If your cat needs to be on antihistamines for a prolonged period of time, there are other concerns that you need to be aware of. Here are a few problems that are associated with long term antihistamine use in cats:

  • behavioral changes
  • vision issues
  • problems with urination

Before you decide to keep your cat on antihistamines for a prolonged period of time, discuss these risks with their veterinarian. It is always a good idea for you to ask questions and get thorough answers so that you can give your cat the best possible care.

Other Forms of Allergy Treatment in Cats

While there are many cats that have a pleasant experience with antihistamines, some cats may not. Also, you don’t want to run the risk of serious complications that may come along with prolonged use of antihistamines. The good news is that there are other treatment methods that you may want to consider. Here are a few of the most common treatment options used among veterinarians today:

Allergy symptoms can also be controlled using steroids, but this should only be a short term treatment options. Steroids, when used for a long time, can actually cause the kidneys to fail and can also lead to other serious and fatal side effects. This is why veterinarians like to try the use of antihistamines first before they even start to think about the possibility of using steroids.

Another form of treatment that that may be effective is allergy shots. Allergy shots are good for cats that have allergies to dust, pollen and other allergens, but are not effective when it comes to food allergies. They should be given regularly to help your cat build up an immunity to the allergens that irritate them. Over the period of a few years, the allergy may be much less severe, but this does take some time.

If your cat is affected by allergies that cause skin irritation, topical treatments may also be very effective. There are various different shampoos, rinses and other anti-itch products that may be very effective. These solutions are typically short term solutions, but they do provide instant results. The problem with topical solutions and cats is that they like to groom themselves often. They may lick the product off, or at least lick off some of it so that it is not effectively absorbed into their blood stream. This is why so many veterinarians are steering away from topical treatments.

Avoiding The Allergens

You can always attempt to try to prevent the allergies by avoiding the allergens. This is usually a lot easier said than done. That means that you have to actually determine what type of allergens affect your cat, and that can be pretty pricey. It typically requires you to have skin testing done to determine the types of allergens that bother your pet. If you are lucky enough to know the allergens that affect your cat, here are a few things that you can do to avoid them:

  1. To avoid dust in your home, keep your pets away when you are dusting and vacuuming. Let the dust settle before you allow them back into the room.
  2. To avoid dust mites, use plastic covers over your pet’s bedding, and wash their bedding regularly. Don’t buy stuffed toys, and try to keep your pets in the rooms that are not carpeted. When it is warm outside, it is recommended that you run your air conditioner to help to keep the dust mites at bay.
  3. To avoid mold, it is recommended that you keep your cat out of basements and attics. You should also keep them inside when you are doing lawn maintenance. Switch to non-dusty cat litter as well. It is also a good idea to set up a dehumidifier to help keep the air clean in your home. Avoiding an excessive number of house plants is also a good idea, because they can harbor mold and other allergens.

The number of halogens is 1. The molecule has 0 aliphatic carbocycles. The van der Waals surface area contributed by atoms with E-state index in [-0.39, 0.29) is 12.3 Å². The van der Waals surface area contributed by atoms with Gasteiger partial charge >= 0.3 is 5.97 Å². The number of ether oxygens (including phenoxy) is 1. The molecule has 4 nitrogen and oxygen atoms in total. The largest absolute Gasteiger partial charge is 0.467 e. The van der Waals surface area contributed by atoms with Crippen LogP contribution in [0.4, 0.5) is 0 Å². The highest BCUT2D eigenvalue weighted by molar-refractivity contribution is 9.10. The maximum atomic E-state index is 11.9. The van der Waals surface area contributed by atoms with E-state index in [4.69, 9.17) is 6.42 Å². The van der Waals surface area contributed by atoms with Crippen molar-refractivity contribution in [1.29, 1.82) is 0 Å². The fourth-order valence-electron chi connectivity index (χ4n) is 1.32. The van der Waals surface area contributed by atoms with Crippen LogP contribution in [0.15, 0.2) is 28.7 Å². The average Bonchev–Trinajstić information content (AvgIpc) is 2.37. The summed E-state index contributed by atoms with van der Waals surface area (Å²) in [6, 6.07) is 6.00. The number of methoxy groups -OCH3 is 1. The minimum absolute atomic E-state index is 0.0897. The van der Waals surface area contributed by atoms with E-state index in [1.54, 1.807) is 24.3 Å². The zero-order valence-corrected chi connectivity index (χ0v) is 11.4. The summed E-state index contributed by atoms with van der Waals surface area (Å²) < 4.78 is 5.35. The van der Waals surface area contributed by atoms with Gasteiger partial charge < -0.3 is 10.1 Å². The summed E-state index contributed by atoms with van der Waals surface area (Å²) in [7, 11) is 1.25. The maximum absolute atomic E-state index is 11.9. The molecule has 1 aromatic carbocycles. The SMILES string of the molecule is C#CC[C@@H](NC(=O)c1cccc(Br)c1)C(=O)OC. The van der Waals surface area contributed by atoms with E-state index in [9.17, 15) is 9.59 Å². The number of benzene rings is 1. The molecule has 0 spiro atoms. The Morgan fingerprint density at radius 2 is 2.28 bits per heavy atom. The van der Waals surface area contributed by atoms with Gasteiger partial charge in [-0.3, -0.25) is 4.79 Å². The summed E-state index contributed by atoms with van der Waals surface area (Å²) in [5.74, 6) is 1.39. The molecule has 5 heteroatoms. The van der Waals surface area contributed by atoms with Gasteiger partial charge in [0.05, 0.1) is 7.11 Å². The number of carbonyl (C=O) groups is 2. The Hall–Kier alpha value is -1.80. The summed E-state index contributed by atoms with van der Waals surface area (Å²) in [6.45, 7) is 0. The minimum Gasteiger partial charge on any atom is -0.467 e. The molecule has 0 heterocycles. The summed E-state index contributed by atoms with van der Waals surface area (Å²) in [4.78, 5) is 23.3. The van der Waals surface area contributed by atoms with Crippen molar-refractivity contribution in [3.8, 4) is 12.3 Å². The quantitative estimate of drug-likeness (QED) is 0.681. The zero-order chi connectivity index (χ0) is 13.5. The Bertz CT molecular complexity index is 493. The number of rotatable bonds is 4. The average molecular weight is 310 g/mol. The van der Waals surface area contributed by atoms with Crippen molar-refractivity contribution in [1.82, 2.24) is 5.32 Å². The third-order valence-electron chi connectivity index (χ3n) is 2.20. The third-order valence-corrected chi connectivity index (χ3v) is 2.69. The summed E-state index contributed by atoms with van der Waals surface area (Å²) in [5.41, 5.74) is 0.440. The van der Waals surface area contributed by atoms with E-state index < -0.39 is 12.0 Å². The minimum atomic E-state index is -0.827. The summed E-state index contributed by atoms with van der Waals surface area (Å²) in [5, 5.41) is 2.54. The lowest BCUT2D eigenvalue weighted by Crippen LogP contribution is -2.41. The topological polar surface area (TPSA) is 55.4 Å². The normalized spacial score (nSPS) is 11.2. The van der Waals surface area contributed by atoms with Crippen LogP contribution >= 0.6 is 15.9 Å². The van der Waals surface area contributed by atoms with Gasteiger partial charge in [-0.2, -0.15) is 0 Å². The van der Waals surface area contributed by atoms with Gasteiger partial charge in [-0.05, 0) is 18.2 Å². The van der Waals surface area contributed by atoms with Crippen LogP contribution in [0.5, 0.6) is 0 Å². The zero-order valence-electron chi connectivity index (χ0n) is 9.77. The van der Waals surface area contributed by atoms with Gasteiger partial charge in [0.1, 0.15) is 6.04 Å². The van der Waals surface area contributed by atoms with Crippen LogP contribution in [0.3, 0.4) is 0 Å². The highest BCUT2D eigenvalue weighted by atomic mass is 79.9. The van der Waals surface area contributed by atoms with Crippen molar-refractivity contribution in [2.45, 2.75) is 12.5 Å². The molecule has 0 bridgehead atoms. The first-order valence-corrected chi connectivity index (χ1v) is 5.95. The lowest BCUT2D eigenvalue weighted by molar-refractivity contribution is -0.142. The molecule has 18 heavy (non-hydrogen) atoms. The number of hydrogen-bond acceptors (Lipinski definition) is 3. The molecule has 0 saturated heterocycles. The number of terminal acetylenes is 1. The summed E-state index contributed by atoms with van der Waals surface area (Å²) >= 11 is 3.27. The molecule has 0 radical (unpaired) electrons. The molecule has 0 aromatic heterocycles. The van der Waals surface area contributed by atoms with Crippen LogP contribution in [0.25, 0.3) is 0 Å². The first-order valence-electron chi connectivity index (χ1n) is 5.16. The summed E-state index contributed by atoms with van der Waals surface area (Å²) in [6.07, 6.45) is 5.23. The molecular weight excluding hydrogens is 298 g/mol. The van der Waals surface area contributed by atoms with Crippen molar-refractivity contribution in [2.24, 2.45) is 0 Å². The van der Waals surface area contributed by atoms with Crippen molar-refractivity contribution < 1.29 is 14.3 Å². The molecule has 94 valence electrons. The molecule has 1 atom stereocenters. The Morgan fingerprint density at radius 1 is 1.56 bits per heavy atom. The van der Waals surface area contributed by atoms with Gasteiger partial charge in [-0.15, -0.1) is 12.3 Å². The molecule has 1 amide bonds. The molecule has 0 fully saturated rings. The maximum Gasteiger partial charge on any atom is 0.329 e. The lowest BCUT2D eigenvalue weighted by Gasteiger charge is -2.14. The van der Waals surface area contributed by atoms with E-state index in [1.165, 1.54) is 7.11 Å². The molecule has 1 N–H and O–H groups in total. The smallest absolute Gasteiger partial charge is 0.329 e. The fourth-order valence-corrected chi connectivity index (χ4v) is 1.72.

4. To avoid pollen, keep your pet indoors when the pollen level is high in your area. If they do get outside into tall grass or weeds, then you need to make sure that you brush them off.

While avoidance isn’t always possible, it is always a good idea to try to keep your pet away from the things that trigger their allergies. Sometimes, they may have more than one allergen and it is next to impossible to keep them away from every little thing that may trigger their allergies.

When to Talk to Your Veterinarian

So, you have tried avoidance, and nothing seems to be working. It may be time for you to see your veterinarian. If you haven’t already addressed your cat’s allergies with your vet, it may be time to do so. In fact, it is recommended that you discuss it with them right away, even if you don’t think that any medication is necessary. They will be able to assess the severity of the allergies and give their recommendation for the best course of treatment. While they may go ahead and recommend antihistamines right away, some may want to start out with other methods of treatment first.

Antihistamines for cats may actually be a great method for treating allergies. If you are unsure about how to effectively administer antihistamines to your cat, talk to their veterinarian. In fact, you don’t want to give them any type of antihistamines that the vet doesn’t either prescribe or recommend for them.



The following two tabs change content below.
Misty Weldon

Misty Weldon

They say some people are ‘dog people’ and others are ‘cat people’. I’m a cat person! I got my first cat when I was in the 2nd grade. I had to beg my mom to let me keep him. He was an orange tabby, and I have been partial to them ever since! We currently have three cats.

Being a cat person, I am always trying to learn more about why cats do the things they do. Cats are such loving animals, but they can be so fickle. I guess I can kind of relate to their behavior, and that is probably what attracts me to them.

Misty Weldon

Latest posts by Misty Weldon (see all)

Share this post



Leave a Reply

Your email address will not be published. Required fields are marked *

two − one =

Pin It on Pinterest

Share If You Care

Please help other pets by sharing this post!

Shares

Every Penny Counts

50
/
50

If you find our content useful to you in any way, please consider making a donation to enable us to continue this website.

 

– We will donate 50% of the donations to animal shelters across the United States. –